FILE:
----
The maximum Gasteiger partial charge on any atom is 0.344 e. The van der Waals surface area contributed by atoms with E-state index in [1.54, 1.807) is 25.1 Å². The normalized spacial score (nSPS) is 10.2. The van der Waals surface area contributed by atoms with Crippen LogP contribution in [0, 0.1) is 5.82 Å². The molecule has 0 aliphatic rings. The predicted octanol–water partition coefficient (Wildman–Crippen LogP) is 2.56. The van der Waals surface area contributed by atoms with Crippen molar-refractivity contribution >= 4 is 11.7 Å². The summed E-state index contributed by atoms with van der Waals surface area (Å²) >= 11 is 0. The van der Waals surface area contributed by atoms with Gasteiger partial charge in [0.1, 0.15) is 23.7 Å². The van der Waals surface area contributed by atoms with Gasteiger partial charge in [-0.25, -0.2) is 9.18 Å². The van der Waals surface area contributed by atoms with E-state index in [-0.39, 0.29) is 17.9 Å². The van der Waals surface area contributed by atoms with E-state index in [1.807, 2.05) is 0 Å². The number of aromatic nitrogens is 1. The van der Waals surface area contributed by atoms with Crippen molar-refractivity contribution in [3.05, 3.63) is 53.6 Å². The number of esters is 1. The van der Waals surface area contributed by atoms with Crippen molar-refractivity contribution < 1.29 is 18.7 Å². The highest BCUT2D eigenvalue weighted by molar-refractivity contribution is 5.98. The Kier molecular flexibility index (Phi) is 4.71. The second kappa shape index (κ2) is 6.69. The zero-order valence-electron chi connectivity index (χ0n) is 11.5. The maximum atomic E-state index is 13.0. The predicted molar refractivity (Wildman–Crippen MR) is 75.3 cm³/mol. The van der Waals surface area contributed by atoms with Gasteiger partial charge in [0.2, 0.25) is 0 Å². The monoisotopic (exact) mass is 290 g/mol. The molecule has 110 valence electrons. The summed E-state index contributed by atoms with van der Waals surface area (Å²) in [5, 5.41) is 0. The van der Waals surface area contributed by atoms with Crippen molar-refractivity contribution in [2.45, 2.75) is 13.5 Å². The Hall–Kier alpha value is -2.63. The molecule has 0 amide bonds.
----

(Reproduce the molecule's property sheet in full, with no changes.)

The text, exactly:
The maximum Gasteiger partial charge on any atom is 0.344 e. The van der Waals surface area contributed by atoms with E-state index in [1.54, 1.807) is 25.1 Å². The normalized spacial score (nSPS) is 10.2. The van der Waals surface area contributed by atoms with Crippen LogP contribution in [0, 0.1) is 5.82 Å². The molecule has 0 aliphatic rings. The predicted octanol–water partition coefficient (Wildman–Crippen LogP) is 2.56. The van der Waals surface area contributed by atoms with Crippen molar-refractivity contribution >= 4 is 11.7 Å². The summed E-state index contributed by atoms with van der Waals surface area (Å²) >= 11 is 0. The van der Waals surface area contributed by atoms with Gasteiger partial charge in [0.1, 0.15) is 23.7 Å². The van der Waals surface area contributed by atoms with Gasteiger partial charge in [-0.25, -0.2) is 9.18 Å². The van der Waals surface area contributed by atoms with E-state index in [-0.39, 0.29) is 17.9 Å². The van der Waals surface area contributed by atoms with E-state index in [1.807, 2.05) is 0 Å². The number of aromatic nitrogens is 1. The van der Waals surface area contributed by atoms with Crippen molar-refractivity contribution in [3.05, 3.63) is 53.6 Å². The number of esters is 1. The van der Waals surface area contributed by atoms with Crippen molar-refractivity contribution < 1.29 is 18.7 Å². The highest BCUT2D eigenvalue weighted by molar-refractivity contribution is 5.98. The Kier molecular flexibility index (Phi) is 4.71. The second kappa shape index (κ2) is 6.69. The zero-order valence-electron chi connectivity index (χ0n) is 11.5. The maximum atomic E-state index is 13.0. The predicted molar refractivity (Wildman–Crippen MR) is 75.3 cm³/mol. The van der Waals surface area contributed by atoms with Gasteiger partial charge in [0.2, 0.25) is 0 Å². The monoisotopic (exact) mass is 290 g/mol. The molecule has 110 valence electrons. The summed E-state index contributed by atoms with van der Waals surface area (Å²) in [5, 5.41) is 0. The van der Waals surface area contributed by atoms with Crippen molar-refractivity contribution in [2.45, 2.75) is 13.5 Å². The Hall–Kier alpha value is -2.63. The molecule has 0 amide bonds.